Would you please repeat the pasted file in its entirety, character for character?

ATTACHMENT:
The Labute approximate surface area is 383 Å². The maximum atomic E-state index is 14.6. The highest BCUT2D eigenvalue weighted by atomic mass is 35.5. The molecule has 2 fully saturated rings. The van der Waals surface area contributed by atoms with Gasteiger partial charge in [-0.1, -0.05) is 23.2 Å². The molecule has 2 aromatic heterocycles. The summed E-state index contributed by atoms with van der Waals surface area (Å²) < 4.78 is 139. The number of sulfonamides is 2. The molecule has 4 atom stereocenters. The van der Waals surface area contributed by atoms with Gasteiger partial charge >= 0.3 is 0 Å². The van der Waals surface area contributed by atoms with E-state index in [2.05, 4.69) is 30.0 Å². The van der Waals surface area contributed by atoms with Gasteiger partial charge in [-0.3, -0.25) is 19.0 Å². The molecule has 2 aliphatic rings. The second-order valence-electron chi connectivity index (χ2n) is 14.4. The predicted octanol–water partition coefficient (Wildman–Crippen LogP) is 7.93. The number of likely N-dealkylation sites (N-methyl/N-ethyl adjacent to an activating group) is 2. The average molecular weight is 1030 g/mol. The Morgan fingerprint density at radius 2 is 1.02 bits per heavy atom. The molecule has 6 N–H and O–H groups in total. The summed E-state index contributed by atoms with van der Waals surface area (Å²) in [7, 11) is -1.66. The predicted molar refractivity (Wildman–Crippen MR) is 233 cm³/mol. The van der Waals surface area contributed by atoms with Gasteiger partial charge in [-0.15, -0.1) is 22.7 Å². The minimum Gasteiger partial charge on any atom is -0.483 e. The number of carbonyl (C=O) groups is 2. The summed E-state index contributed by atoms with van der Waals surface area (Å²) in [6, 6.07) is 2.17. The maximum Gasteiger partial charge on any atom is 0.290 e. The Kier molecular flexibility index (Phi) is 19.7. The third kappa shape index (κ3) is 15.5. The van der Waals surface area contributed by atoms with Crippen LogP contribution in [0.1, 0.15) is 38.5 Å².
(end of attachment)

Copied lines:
The Labute approximate surface area is 383 Å². The maximum atomic E-state index is 14.6. The highest BCUT2D eigenvalue weighted by atomic mass is 35.5. The molecule has 2 fully saturated rings. The van der Waals surface area contributed by atoms with Gasteiger partial charge in [-0.1, -0.05) is 23.2 Å². The molecule has 2 aromatic heterocycles. The summed E-state index contributed by atoms with van der Waals surface area (Å²) < 4.78 is 139. The number of sulfonamides is 2. The molecule has 4 atom stereocenters. The van der Waals surface area contributed by atoms with Gasteiger partial charge >= 0.3 is 0 Å². The van der Waals surface area contributed by atoms with E-state index in [2.05, 4.69) is 30.0 Å². The van der Waals surface area contributed by atoms with Gasteiger partial charge in [-0.3, -0.25) is 19.0 Å². The molecule has 2 aliphatic rings. The second-order valence-electron chi connectivity index (χ2n) is 14.4. The predicted octanol–water partition coefficient (Wildman–Crippen LogP) is 7.93. The number of likely N-dealkylation sites (N-methyl/N-ethyl adjacent to an activating group) is 2. The average molecular weight is 1030 g/mol. The Morgan fingerprint density at radius 2 is 1.02 bits per heavy atom. The molecule has 6 N–H and O–H groups in total. The summed E-state index contributed by atoms with van der Waals surface area (Å²) in [7, 11) is -1.66. The predicted molar refractivity (Wildman–Crippen MR) is 233 cm³/mol. The van der Waals surface area contributed by atoms with Gasteiger partial charge in [-0.15, -0.1) is 22.7 Å². The minimum Gasteiger partial charge on any atom is -0.483 e. The number of carbonyl (C=O) groups is 2. The summed E-state index contributed by atoms with van der Waals surface area (Å²) in [6, 6.07) is 2.17. The maximum Gasteiger partial charge on any atom is 0.290 e. The Kier molecular flexibility index (Phi) is 19.7. The third kappa shape index (κ3) is 15.5. The van der Waals surface area contributed by atoms with Crippen LogP contribution in [0.1, 0.15) is 38.5 Å².